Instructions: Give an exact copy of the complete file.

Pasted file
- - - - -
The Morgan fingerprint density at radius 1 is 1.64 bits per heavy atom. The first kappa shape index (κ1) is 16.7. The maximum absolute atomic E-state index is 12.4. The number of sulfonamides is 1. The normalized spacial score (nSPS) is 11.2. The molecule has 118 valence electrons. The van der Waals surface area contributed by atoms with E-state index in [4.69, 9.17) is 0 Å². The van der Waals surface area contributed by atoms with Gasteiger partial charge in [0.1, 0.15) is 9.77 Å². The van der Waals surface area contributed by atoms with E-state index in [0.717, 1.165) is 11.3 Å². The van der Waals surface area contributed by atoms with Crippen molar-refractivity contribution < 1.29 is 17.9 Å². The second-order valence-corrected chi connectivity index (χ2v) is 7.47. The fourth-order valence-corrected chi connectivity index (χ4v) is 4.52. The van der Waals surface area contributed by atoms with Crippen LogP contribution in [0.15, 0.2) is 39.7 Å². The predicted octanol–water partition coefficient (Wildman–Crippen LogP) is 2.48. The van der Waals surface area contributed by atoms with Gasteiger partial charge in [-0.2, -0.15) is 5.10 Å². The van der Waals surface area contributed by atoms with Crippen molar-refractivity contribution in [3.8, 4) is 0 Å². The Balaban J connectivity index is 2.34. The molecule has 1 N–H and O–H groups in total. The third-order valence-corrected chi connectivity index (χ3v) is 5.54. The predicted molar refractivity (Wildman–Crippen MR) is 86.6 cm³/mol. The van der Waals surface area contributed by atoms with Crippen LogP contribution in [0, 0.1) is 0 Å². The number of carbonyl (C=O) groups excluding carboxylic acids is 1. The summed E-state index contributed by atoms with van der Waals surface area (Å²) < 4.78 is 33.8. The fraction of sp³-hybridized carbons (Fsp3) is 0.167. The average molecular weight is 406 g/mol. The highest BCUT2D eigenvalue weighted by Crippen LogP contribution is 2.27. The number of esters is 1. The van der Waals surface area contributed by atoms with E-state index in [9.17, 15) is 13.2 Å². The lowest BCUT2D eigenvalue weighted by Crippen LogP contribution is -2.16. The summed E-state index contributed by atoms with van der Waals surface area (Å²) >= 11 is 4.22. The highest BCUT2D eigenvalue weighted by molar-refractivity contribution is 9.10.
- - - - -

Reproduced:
The Morgan fingerprint density at radius 1 is 1.64 bits per heavy atom. The first kappa shape index (κ1) is 16.7. The maximum absolute atomic E-state index is 12.4. The number of sulfonamides is 1. The normalized spacial score (nSPS) is 11.2. The molecule has 118 valence electrons. The van der Waals surface area contributed by atoms with E-state index in [4.69, 9.17) is 0 Å². The van der Waals surface area contributed by atoms with Gasteiger partial charge in [0.1, 0.15) is 9.77 Å². The van der Waals surface area contributed by atoms with E-state index in [0.717, 1.165) is 11.3 Å². The van der Waals surface area contributed by atoms with Crippen molar-refractivity contribution < 1.29 is 17.9 Å². The second-order valence-corrected chi connectivity index (χ2v) is 7.47. The fourth-order valence-corrected chi connectivity index (χ4v) is 4.52. The van der Waals surface area contributed by atoms with Crippen LogP contribution in [0.15, 0.2) is 39.7 Å². The predicted octanol–water partition coefficient (Wildman–Crippen LogP) is 2.48. The van der Waals surface area contributed by atoms with Gasteiger partial charge in [-0.2, -0.15) is 5.10 Å². The van der Waals surface area contributed by atoms with Crippen molar-refractivity contribution in [3.8, 4) is 0 Å². The Balaban J connectivity index is 2.34. The molecule has 1 N–H and O–H groups in total. The third-order valence-corrected chi connectivity index (χ3v) is 5.54. The predicted molar refractivity (Wildman–Crippen MR) is 86.6 cm³/mol. The van der Waals surface area contributed by atoms with Crippen LogP contribution in [0, 0.1) is 0 Å². The number of carbonyl (C=O) groups excluding carboxylic acids is 1. The summed E-state index contributed by atoms with van der Waals surface area (Å²) < 4.78 is 33.8. The fraction of sp³-hybridized carbons (Fsp3) is 0.167. The average molecular weight is 406 g/mol. The highest BCUT2D eigenvalue weighted by Crippen LogP contribution is 2.27. The number of esters is 1. The van der Waals surface area contributed by atoms with E-state index in [9.17, 15) is 13.2 Å². The lowest BCUT2D eigenvalue weighted by Crippen LogP contribution is -2.16. The summed E-state index contributed by atoms with van der Waals surface area (Å²) >= 11 is 4.22. The highest BCUT2D eigenvalue weighted by molar-refractivity contribution is 9.10.